The Impact of Incomplete Covariate Data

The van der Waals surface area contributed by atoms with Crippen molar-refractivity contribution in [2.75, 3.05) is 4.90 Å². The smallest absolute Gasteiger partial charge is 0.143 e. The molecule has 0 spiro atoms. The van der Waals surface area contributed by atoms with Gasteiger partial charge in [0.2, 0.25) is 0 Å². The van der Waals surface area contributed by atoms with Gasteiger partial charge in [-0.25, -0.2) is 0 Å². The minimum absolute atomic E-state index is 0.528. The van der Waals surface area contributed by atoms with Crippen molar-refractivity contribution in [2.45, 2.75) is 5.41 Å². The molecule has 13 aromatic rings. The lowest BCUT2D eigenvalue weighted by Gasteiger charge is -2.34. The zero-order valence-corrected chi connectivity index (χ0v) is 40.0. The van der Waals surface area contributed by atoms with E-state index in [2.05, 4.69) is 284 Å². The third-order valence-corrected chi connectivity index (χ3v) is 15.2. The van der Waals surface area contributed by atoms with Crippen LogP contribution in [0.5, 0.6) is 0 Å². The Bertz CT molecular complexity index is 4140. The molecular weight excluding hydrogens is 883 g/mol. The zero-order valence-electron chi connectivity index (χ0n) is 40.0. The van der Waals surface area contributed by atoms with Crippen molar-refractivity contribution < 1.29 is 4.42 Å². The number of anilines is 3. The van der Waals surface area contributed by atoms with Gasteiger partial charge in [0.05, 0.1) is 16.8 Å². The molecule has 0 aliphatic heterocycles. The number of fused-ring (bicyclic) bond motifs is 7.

On the other hand the MAR assumption allows that the occurrence of missing values depends on other, measured covariates or the outcome. For example, if we know that old subjects refuse more often to answer questions about sexual activity than young subjects, and age is one of the covariates in the regression model, then the missing values in the variable sexual activity may be still occur at random, if they are not related to the true answer. Missing dependent on X (MDX) This assumption requires that the occurrence of missing values in any covariate may be related to the true value of this covariate or the value of any other observed covariate or to the true value of any other covariate with a missing value in this subject, but it is not allowed to depend on the value of the outcome variable Y . This assumption is typically satisfied in prospective studies, in which data on all covariates are collected prior to the measurement of Y and also prior to the events that are responsible for the final measurement of Y . It is typically more questionable in retrospective studies, in which data on X is collected when the value of Y is already known. In particular, in case control studies, the MDX assumption is often highly questionable, as the diseased cases will remember their history differently compared to the healthy controls, or-when the cases are already dead-we have to collect data on X using relatives or patient records. Consequently, we have different missing rates in cases and controls, and hence the MDX assumption is violated (but MAR may still hold!) It is also likely that there is not only a quantitative difference between cases and controls, but also a qualitative one. For example, healthy controls have little reason to refuse an answer on their smoking habits even if they smoke a lot, so that missing values in this subgroup may be regarded as occurring at random. However, heavy smokers in the diseased cases may feel guilty and hence prefer to refuse to answer. Remark: There are (rare) situations in which, also in a prospective study, the occurrence of missing values carries information on the value of the outcome. This can happen, if both the missing values and the outcome are related to some latent variables like attitude to one’s own disease. Patients who have give up themselves may be more likely to refuse to answer questions and have simultaneously a worse prognosis than patients who are eager to overcome their disease.